It may not have had the added satisfaction of making it to the top step of the podium at Daytona but, for Stevenson Motorsports, getting its two different Chevrolet Corvettes to the finish line after 24 hours of tough competition was a result in itself.

The team knew that it had its work cut out as one of 24 teams - and running two of 44 cars - in the GT class, but was one of the few to survive an arduous Rolex 24 and see the chequered flag with both cars. Running a pair of Corvettes, the #97 built last season by Tommy Riggins Engineering and the #57 built this year by Crawford Race Cars, the team battled mechanical issues, rain, heavy traffic and being hit by a faster Daytona Prototype to make it to the end, but probably realised that it would be a tough weekend when problems struck on the way to Daytona.

On Wednesday, the brand new trailer used to haul equipment in support of the #97 car suffered a failure of its rear axle seals, and only the alertness of driver Dexter Johnson prevented a major fire from destroying the trailer and its contents. The incident also delayed the car's arrival by an extra day, which had an impact on the team's preparation schedule.

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Friday's practice session then increased the stresses placed on the crew, as the #97 was hit by a Daytona Prototype while team owner John Stevenson was behind the wheel. The damage was so extensive that the car had to be taken back to Riggins' shop in Jacksonville for major repairs, the crew worked through the night to get the car turned around and back to Daytona for Saturday morning and the start of the race.

"Not having the Friday afternoon crash damage to repair would have given us a chance to catch up with car preparation for the race," Riggins admitted, "but the crew on the #97 car did surprisingly well considering all the setbacks.

"The car handled surprisingly well, especially with absolutely no constructive practice or testing time, and also with no laps to sort the repaired crash damage before the race. John Hobbs, Nic Sanna, and Beau Dickinson had been up and working to get the car repaired for over 36 hours before the race started, and then to perform the way they did under that duress and without fail for the next entire 24 hours of the race - along with the rest of the pit crew - says a lot about their dedication and commitment to the success of this racing team."

The Riggins-built car finished 27th in class, completing 414 laps, and co-driver Vic Rice joined the applause for the hard-working crew members who suffered through two all-night repair sessions, plus the 24 hours of the race itself.

"I'm not sure there is a team in the paddock that spent more hours working on their car the week of the race, including two all night sessions just prior to the race," he said, "This is a team that was determined to see the chequered flag fly over the #97 car."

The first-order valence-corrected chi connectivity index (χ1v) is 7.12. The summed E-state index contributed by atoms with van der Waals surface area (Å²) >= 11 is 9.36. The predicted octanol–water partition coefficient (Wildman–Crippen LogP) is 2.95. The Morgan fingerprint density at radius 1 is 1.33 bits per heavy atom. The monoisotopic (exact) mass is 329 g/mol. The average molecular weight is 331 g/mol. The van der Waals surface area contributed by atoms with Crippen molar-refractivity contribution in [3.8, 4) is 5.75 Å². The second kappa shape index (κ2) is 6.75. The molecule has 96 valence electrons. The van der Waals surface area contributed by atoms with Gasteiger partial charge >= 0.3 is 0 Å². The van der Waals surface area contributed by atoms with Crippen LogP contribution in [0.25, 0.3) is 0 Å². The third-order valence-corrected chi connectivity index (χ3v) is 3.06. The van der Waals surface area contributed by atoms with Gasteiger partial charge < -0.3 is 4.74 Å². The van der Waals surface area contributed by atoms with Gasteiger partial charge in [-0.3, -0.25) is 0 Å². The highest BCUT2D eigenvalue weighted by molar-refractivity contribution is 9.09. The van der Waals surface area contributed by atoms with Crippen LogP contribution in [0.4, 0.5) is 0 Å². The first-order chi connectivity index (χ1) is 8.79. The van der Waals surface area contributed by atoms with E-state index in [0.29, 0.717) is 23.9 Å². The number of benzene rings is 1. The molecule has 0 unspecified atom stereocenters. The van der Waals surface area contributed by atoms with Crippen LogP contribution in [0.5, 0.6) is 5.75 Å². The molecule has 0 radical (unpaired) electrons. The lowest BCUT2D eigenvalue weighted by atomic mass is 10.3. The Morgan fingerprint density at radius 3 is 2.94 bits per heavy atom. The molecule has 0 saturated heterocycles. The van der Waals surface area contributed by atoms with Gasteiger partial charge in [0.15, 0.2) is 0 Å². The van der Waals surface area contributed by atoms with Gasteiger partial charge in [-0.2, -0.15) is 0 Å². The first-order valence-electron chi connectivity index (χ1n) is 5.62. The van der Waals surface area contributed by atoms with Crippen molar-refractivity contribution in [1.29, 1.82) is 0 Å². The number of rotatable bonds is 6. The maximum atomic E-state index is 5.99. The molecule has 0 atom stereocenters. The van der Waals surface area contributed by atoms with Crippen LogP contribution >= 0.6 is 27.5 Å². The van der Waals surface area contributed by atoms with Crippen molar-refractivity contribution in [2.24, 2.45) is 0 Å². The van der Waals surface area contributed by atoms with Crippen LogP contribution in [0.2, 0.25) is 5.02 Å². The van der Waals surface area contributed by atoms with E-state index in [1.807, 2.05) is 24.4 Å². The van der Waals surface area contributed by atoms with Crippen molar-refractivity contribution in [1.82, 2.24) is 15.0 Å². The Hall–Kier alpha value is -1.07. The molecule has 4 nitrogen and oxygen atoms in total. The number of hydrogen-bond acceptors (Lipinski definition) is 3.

During the race itself, the #97 suffered several mechanical setbacks directly attributable to the need to spend so many hours putting things back together before the race even started, giving Rice a scare early on.

"When the green flag dropped, the car felt strong, but a stuck throttle caught my attention at the international horseshoe, and a lucky swipe at the kill switch is all that saved us from a bad accident," he revealed, "However, a sudden and unexpected gearbox failure caused us the most downtime as the removal, clutch replacement and fitment of the replacement gearbox challenged our very exhausted crew to find ways around the misfit replacements - much to their never-say-die credit."

The #57 Crawford chassis did slightly better than its sister car, finishing 25th in class with 444 laps completed. The race marked the introduction of the brand new machine, which had only been completed by Crawford Race Cars a few days before the race. The Stevenson team had just one quick run at the pre-race test days to become acquainted with the car, and initial assessments suggested that it had real potential.

Along the way to completing the race, however, the team had to address several issues that were to be expected when shaking down a new car for the first time. Lengthy stops were required to repair the gearbox and replace the power steering pump, leaving Marc Bunting, Lou Gigliotti, James Gue and Dominic Cicero II out of the reckoning for a class win.

"The car was very well balanced throughout the race, although the lack of power steering made it tiring to drive over a stint," Bunting reported, "The team did an excellent job keeping the car running and completing the race, and I am excited about the upcoming season. I feel the car and the team have huge potential - the only thing we need to do is find time to continue testing and developing the car."